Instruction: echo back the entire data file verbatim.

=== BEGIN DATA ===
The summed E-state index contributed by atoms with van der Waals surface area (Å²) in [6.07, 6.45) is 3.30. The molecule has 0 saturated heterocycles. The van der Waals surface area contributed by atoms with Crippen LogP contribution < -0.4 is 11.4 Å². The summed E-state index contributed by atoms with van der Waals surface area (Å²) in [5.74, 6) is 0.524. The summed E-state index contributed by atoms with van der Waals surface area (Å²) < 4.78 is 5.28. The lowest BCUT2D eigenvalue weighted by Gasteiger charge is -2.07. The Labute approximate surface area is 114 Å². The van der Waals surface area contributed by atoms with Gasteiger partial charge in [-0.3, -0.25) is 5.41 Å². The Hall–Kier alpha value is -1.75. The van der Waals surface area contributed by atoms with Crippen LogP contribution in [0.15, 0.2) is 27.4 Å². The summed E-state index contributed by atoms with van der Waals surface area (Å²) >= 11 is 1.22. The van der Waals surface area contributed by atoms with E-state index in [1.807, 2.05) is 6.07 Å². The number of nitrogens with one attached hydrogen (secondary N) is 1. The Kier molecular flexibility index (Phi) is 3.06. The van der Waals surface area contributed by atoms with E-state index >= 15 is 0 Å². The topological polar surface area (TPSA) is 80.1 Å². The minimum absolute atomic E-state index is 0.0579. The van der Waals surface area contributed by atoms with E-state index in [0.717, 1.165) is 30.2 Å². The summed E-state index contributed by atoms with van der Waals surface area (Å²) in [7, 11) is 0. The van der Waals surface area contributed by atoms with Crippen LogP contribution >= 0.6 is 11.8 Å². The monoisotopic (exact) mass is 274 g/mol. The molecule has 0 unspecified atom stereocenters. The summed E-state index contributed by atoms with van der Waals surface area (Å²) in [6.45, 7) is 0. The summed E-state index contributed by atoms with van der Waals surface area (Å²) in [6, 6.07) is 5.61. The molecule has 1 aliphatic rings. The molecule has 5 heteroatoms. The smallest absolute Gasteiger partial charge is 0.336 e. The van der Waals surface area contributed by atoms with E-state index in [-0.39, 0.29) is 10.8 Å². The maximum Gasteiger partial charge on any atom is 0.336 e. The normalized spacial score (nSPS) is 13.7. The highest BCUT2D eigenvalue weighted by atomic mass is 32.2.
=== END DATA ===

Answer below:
The summed E-state index contributed by atoms with van der Waals surface area (Å²) in [6.07, 6.45) is 3.30. The molecule has 0 saturated heterocycles. The van der Waals surface area contributed by atoms with Crippen LogP contribution < -0.4 is 11.4 Å². The summed E-state index contributed by atoms with van der Waals surface area (Å²) in [5.74, 6) is 0.524. The summed E-state index contributed by atoms with van der Waals surface area (Å²) < 4.78 is 5.28. The lowest BCUT2D eigenvalue weighted by Gasteiger charge is -2.07. The Labute approximate surface area is 114 Å². The van der Waals surface area contributed by atoms with Gasteiger partial charge in [-0.3, -0.25) is 5.41 Å². The Hall–Kier alpha value is -1.75. The van der Waals surface area contributed by atoms with Crippen LogP contribution in [0.15, 0.2) is 27.4 Å². The summed E-state index contributed by atoms with van der Waals surface area (Å²) >= 11 is 1.22. The van der Waals surface area contributed by atoms with E-state index in [1.807, 2.05) is 6.07 Å². The number of nitrogens with one attached hydrogen (secondary N) is 1. The Kier molecular flexibility index (Phi) is 3.06. The van der Waals surface area contributed by atoms with E-state index >= 15 is 0 Å². The topological polar surface area (TPSA) is 80.1 Å². The minimum absolute atomic E-state index is 0.0579. The van der Waals surface area contributed by atoms with E-state index in [0.717, 1.165) is 30.2 Å². The summed E-state index contributed by atoms with van der Waals surface area (Å²) in [7, 11) is 0. The van der Waals surface area contributed by atoms with Crippen LogP contribution >= 0.6 is 11.8 Å². The monoisotopic (exact) mass is 274 g/mol. The molecule has 0 unspecified atom stereocenters. The summed E-state index contributed by atoms with van der Waals surface area (Å²) in [6.45, 7) is 0. The summed E-state index contributed by atoms with van der Waals surface area (Å²) in [6, 6.07) is 5.61. The molecule has 1 aliphatic rings. The molecule has 5 heteroatoms. The smallest absolute Gasteiger partial charge is 0.336 e. The van der Waals surface area contributed by atoms with E-state index in [-0.39, 0.29) is 10.8 Å². The maximum Gasteiger partial charge on any atom is 0.336 e. The normalized spacial score (nSPS) is 13.7. The highest BCUT2D eigenvalue weighted by atomic mass is 32.2.